This listing is for a STUNNING Rookwood Art Pottery standard glaze ewer with elaborate Gorham Sterling Silver overlay, shape #557, signed by artist Mary Nourse and dated 1893. The pottery body has a standard glaze finish with hand painted flowers in sunset colors. The floral design contrasts beautifully with dark brown background color. The silver overlay decoration is thickly applied with excellent pierced and engraved details. The silver is marked "Gorham Mfg. Co., R. 1469" on the bottom edge. The silver overlay has a flowing Art Nouveau style with the outer mouth, handle and bottom edge being solid silver overlay. Although we did not find the Sterling Silver stamp/mark, we guarantee this silver to be of Sterling quality. The vase is marked with the incised Rookwood Pottery trademark "flame" stamp which dates the ewer to 1893. Also marked with artist initials for Mary Nourse with shape number "557" with "W" below.
Dimensions: 9 1/4" high with a 4" overall width and 2 3/8" diameter base. Weighs 1.3 pounds.
Condition: Ewer is in good Estate condition with great visual appearance and no noticeable chips, cracks or repairs. However, there is a faint hairline with extending "fingers" that seen on the inside under the curved mouth area. This flaw does not show when looking at the ewer in an upright position and is only noticed when looking into the mouth of the ewer. There is one faint break in the silver on the long "ribbon" that extends from the major part of the design to the design on the lower body, however, this break is small and doesn't go across the entire ribbon. Below this area the silver ribbon does not lay perfectly flat against the body of the ewer although this is barely noticeable. The glaze is clean and without any noticeable crazing. We found no other flaws on this lovely and rare example of Rookwood's silver overlay.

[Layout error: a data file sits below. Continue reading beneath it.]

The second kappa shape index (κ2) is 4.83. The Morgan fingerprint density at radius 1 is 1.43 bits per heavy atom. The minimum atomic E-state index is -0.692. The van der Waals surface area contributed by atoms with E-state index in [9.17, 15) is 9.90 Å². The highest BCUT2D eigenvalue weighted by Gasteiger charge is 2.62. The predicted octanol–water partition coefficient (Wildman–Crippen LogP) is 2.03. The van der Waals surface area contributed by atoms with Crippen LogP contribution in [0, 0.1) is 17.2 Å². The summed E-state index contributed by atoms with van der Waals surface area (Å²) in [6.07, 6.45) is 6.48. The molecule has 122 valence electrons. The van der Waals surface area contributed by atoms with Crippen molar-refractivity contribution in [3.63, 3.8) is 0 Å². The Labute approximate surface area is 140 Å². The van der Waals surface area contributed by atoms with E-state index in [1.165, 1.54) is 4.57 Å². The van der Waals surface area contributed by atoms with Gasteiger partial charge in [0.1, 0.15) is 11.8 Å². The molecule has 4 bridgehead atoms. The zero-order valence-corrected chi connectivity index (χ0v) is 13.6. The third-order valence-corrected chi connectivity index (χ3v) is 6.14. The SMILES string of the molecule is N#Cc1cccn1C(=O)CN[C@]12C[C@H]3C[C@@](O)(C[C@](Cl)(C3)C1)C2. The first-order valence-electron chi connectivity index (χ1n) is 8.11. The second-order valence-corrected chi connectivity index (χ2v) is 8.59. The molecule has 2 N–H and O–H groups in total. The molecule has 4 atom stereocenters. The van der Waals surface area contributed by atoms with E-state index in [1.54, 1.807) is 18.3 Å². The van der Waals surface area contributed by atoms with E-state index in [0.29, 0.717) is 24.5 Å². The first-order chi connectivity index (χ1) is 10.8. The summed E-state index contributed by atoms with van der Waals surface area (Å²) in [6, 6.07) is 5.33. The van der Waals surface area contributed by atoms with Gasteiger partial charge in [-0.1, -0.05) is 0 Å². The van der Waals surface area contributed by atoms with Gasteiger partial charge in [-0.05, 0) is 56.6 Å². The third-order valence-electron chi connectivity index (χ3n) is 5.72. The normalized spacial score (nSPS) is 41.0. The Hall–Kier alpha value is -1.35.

HISTORY: The Rookwood Pottery Company was founded by Maria Longworth Nichols in 1880 and won numerous prestigious awards with their early pottery. However, over the years she became less involved with the company and in 1890 the Rookwood Pottery Company was reorganized with William Taylor becoming President. Rookwood is considered the premier name in American Art Pottery and even the more common pieces of the production ware period are collected for their elegant beauty. The Depression was difficult for the Rookwood factory although they continued to operate until 1967 when the factory was finally forced to close.
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